The Boomers in our audience will remember what things used to be like during the late 1950s and the early 60s.   A recording artist, like Chubby Checker, would have a hit with a song like The Twist; which meant that the follow-up 45 single had to sound as close to it as humanly possible (this usually meant a virtually identical tune with different words attached to it).   In Chubby’s case, the next song was Let’s Twist Again.   It is to the credit of the Beatles that they broke this pattern of releasing songs that were virtual clones of each other.

Sometimes as a reader and reviewer I see this same pattern applying itself when it comes to popular fiction.   Let’s say that our debut author Christy Crafty writes a novel called Becky from Bakersfield.   Against seemingly all odds this story of a woman who can see what is going to happen in people’s futures becomes a moderate success.   So what happens next?   You guessed it, Christy does not want to rock the boat so she releases a follow-up (and the titles and book covers will naturally be quite similar) called Florence from Fresno.   This will turn out to be almost the same tale except for the fact that this time around our female protagonist can see what happened in the past of the lives of the strangers she meets.   The third book may be Sally from Stockton, about a woman who knows when people will die as soon as she encounters them.

Now this may not be such a horrible strategy from a sales standpoint, except for the fact that book one is likely going to get great reviews, and each succeeding variation is going to be less charitably commented on.   Eventually, Christy herself is likely to see that she’s put herself into a rut.   And then even her most loyal readers will begin calling for something new and original from her.

Why are reviewers and readers going to be increasingly disappointed in this commercial product?   Because the freshness that accompanied the original novel from author Crafty is slowly leaked out like air from a damaged tire.   The once delightful story that gets reworked over and over again becomes dull and flat.

It is my own view – and it’s much easier for me to say since I do not write novels – that the moderately to highly successful new author should, after the release of the first well-sold and reviewed novel, quickly change styles before the release of the second book.   Why?   To prove to readers, critics and the world that he/she is a writer, one who can write novels of many forms, short stories, poetry (if the muse strikes), and perhaps articles on politics and sports.   Again, why?   Because this is the creative process – this is the essence of writing.   Writing the same story repeatedly is not creative and fails to display one’s talents.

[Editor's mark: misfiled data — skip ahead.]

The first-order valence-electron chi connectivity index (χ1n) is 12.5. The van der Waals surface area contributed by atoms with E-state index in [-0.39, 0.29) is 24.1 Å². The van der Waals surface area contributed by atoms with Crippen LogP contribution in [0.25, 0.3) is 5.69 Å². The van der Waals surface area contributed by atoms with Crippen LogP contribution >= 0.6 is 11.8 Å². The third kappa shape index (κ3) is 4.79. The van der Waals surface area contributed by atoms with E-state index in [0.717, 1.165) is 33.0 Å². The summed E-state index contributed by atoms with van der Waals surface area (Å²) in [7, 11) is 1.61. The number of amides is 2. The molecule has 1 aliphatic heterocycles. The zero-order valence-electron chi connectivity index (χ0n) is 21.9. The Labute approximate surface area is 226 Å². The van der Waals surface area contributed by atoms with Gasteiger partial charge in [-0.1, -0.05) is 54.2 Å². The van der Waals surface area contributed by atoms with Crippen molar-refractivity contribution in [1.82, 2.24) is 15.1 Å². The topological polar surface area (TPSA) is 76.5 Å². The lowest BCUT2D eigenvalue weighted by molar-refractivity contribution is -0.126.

It was the singer Natalie Merchant who noted that you simply cannot give the public what it thinks it wants, which is candy (musical or literary) all of the time.   If you do, the public gets tired of you after it comes down from the sugar high – the false creative rush.   Once they get tired of the same old thing, they not only stop buying it, they also join the critics in their anguished howls.

So what is the moral of the story?   That creativity has its costs.   Being creative, continually and over a career, takes courage.   It takes real courage to write what you need to write even if it is not what you wrote before…

Just look at the careers of this country’s most highly rewarded authors – the Capotes, the Mailers and others of their ilk – and you’ll see that they did not settle for rewriting one story time after time.   (Truman Capote’s Breakfast at Tiffany’s and In Cold Blood could not be less similar.)   They branched out; they changed even if simply for change’s sake.   They stayed alive, as the Beatles did with their music, ever evolving, ever-growing; each and every collection of songs by John, Paul, George and Ringo was the result of new periods and experiences in their lives.

To borrow the words of Bob Dylan, life should be about new mornings.   It’s not dark yet, unless you elect to go living in the past, the shades drawn tight.

Joseph Arellano

Pictured:  The Girl in the Green Raincoat: A Tess Monaghan Novel by Laura Lippman, which was released by William Morrow and Harper Audio on January 18, 2011.   This book (actually a 176 page novella) has absolutely no relationship to the matters discussed in this article – I simply like the intriguing cover image which makes me want to read it.   Look for a review of The Girl in the Green Raincoat to appear on this site in the near future.